Speed, accuracy, and affordability are of the essence in the detection of established and newly emerging pathogens to provide timely care, mitigate transmission, and help lower the financial burden on healthcare systems. Among them, those causing sexually transmitted diseases (STIs), including HIV/AIDS and hepatitis C, cause a major global burden on health care systems. In the U.S. alone, an estimated 68 million people suffer from an STI. Although most of the causative pathogens can be detected in clinical laboratories, cost, transport needs, and social barriers can significantly hinder diagnosis. Thus, there is an urgent need for reliable and affordable point-of-care (PoC) diagnostic tests that could be used at-home or in under-resourced clinical settings.
A multi-disciplinary research team at the Wyss Institute has developed a solution to this challenge by creating an enzyme-free pathogen detection platform that can target specific nucleic acid sequences and proteins. The technology leverages biomolecular nanotechnology to assemble nucleic acid-based “nanoseeds” that only form in the presence of specific pathogen-derived molecules. The nanoseeds then trigger downstream signal amplification via the rapid (within minutes) self-assembly of much larger, ribbon-like DNA structures that can easily be detected using low-cost readout methods. The method, called Crisscross Nanoseed Detection, is highly specific and ultrasensitive due to the suppression of non-specific interactions that cause unwanted false positive results.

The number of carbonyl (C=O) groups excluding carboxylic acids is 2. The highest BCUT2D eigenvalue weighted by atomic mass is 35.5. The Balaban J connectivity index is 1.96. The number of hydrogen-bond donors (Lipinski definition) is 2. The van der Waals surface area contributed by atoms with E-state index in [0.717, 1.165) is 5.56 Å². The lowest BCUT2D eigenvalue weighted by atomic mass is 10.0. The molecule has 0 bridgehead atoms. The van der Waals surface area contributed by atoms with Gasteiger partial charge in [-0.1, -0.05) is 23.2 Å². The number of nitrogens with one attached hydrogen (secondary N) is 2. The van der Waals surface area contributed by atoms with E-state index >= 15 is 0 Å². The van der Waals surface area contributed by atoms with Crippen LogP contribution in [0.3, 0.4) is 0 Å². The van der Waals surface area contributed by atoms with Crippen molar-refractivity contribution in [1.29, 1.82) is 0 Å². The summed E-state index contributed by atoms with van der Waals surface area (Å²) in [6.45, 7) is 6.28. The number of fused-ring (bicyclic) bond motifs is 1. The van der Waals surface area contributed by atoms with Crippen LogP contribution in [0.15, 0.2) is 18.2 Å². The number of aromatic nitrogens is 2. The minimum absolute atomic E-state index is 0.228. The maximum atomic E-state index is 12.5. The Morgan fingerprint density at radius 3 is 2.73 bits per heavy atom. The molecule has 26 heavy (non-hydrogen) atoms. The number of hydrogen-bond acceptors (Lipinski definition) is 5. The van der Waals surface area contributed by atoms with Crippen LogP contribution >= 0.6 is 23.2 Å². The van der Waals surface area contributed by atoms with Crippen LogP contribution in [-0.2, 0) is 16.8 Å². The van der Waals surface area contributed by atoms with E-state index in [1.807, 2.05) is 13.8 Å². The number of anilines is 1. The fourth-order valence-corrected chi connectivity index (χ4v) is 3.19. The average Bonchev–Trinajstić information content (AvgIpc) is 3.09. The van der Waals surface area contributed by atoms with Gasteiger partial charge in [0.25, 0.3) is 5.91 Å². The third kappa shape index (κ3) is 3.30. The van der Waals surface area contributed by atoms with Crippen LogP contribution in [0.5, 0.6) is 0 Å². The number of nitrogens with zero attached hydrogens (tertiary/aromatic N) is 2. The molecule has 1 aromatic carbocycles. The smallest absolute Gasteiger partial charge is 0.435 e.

Since the nanoseed formation that starts the assembly process can, in principle, be designed to respond to a large variety of target biomarkers, and the isothermal assembly can be carried out in a one-pot reaction in about 15 minutes without the addition of enzymes and further reagents, Crisscross Nanoseed Detection presents a highly adaptable, cost-effective, and robust platform. In addition, it can be multiplexed to allow the parallel detection of several biomarkers at a time. The nanoseed formation process can also detect biomarkers that are prone to mutation – such as viral structural and bacterial resistance molecules – that are often not detectablewith other methods.
The team completed a proof-of-concept for the conversion of ssDNA into strong dsDNA signals using Crisscross Nanoseed Detection, and is now developing assays for the detection of infectious disease-specific biomarkers including protein targets, as well as a simple POC diagnostic device that combines detection of pathogen-specific biomarkers with readouts compatible with a range of at-home and clinical settings. In addition to diagnostic applications, Crisscross Nanoseed Detection also has the potential to replace gold standard PCR-based assays as a research tool by eliminating the requirement for amplifying enzymes in the assembly process.